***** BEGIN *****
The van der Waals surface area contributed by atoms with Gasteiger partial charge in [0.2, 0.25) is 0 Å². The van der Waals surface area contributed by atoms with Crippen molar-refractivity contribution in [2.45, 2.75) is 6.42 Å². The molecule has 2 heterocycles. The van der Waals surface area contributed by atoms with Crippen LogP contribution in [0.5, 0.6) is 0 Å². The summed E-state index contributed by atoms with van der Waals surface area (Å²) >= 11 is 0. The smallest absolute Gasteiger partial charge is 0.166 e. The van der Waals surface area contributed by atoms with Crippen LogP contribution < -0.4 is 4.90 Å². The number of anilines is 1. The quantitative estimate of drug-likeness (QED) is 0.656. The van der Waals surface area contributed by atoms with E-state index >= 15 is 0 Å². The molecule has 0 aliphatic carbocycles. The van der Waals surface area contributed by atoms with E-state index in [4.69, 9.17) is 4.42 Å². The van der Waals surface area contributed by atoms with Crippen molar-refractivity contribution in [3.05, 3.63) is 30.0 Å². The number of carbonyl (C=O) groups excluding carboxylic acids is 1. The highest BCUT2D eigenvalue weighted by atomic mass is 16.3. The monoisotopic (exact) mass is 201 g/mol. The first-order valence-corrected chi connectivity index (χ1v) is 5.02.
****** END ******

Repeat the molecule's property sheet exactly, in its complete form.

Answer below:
The van der Waals surface area contributed by atoms with Gasteiger partial charge in [0.2, 0.25) is 0 Å². The van der Waals surface area contributed by atoms with Crippen molar-refractivity contribution in [2.45, 2.75) is 6.42 Å². The molecule has 2 heterocycles. The van der Waals surface area contributed by atoms with Crippen LogP contribution in [0.5, 0.6) is 0 Å². The summed E-state index contributed by atoms with van der Waals surface area (Å²) >= 11 is 0. The smallest absolute Gasteiger partial charge is 0.166 e. The van der Waals surface area contributed by atoms with Crippen LogP contribution < -0.4 is 4.90 Å². The number of anilines is 1. The quantitative estimate of drug-likeness (QED) is 0.656. The van der Waals surface area contributed by atoms with E-state index >= 15 is 0 Å². The molecule has 0 aliphatic carbocycles. The van der Waals surface area contributed by atoms with E-state index in [4.69, 9.17) is 4.42 Å². The van der Waals surface area contributed by atoms with Crippen molar-refractivity contribution in [3.05, 3.63) is 30.0 Å². The number of carbonyl (C=O) groups excluding carboxylic acids is 1. The highest BCUT2D eigenvalue weighted by atomic mass is 16.3. The monoisotopic (exact) mass is 201 g/mol. The first-order valence-corrected chi connectivity index (χ1v) is 5.02.